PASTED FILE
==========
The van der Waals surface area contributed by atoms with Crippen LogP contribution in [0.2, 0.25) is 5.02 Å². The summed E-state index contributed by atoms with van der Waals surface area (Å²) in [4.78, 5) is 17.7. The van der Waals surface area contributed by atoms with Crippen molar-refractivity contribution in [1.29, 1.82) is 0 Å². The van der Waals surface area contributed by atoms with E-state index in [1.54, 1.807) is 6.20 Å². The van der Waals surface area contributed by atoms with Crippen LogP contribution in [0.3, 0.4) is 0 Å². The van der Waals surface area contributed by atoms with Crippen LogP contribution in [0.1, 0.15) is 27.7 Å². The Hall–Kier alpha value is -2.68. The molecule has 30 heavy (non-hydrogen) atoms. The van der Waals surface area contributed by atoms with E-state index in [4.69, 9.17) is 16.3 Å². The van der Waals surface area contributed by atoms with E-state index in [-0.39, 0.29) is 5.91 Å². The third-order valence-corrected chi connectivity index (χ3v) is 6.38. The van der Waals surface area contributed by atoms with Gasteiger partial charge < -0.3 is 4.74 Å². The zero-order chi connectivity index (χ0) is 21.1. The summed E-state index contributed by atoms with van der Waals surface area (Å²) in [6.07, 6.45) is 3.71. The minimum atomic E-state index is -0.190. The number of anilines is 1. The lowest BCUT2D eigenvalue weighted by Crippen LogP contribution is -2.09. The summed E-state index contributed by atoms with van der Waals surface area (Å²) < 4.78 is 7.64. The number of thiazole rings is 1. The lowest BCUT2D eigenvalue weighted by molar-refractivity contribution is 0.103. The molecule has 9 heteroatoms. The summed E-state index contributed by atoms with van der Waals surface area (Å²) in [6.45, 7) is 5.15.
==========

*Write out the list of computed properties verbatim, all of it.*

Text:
The van der Waals surface area contributed by atoms with Crippen LogP contribution in [0.2, 0.25) is 5.02 Å². The summed E-state index contributed by atoms with van der Waals surface area (Å²) in [4.78, 5) is 17.7. The van der Waals surface area contributed by atoms with Crippen molar-refractivity contribution in [1.29, 1.82) is 0 Å². The van der Waals surface area contributed by atoms with E-state index in [1.54, 1.807) is 6.20 Å². The van der Waals surface area contributed by atoms with Crippen LogP contribution in [0.3, 0.4) is 0 Å². The van der Waals surface area contributed by atoms with Crippen LogP contribution in [0.1, 0.15) is 27.7 Å². The Hall–Kier alpha value is -2.68. The molecule has 30 heavy (non-hydrogen) atoms. The van der Waals surface area contributed by atoms with E-state index in [4.69, 9.17) is 16.3 Å². The van der Waals surface area contributed by atoms with E-state index in [-0.39, 0.29) is 5.91 Å². The third-order valence-corrected chi connectivity index (χ3v) is 6.38. The van der Waals surface area contributed by atoms with Gasteiger partial charge < -0.3 is 4.74 Å². The zero-order chi connectivity index (χ0) is 21.1. The summed E-state index contributed by atoms with van der Waals surface area (Å²) in [6.07, 6.45) is 3.71. The minimum atomic E-state index is -0.190. The number of anilines is 1. The lowest BCUT2D eigenvalue weighted by Crippen LogP contribution is -2.09. The summed E-state index contributed by atoms with van der Waals surface area (Å²) < 4.78 is 7.64. The number of thiazole rings is 1. The lowest BCUT2D eigenvalue weighted by molar-refractivity contribution is 0.103. The molecule has 9 heteroatoms. The summed E-state index contributed by atoms with van der Waals surface area (Å²) in [6.45, 7) is 5.15.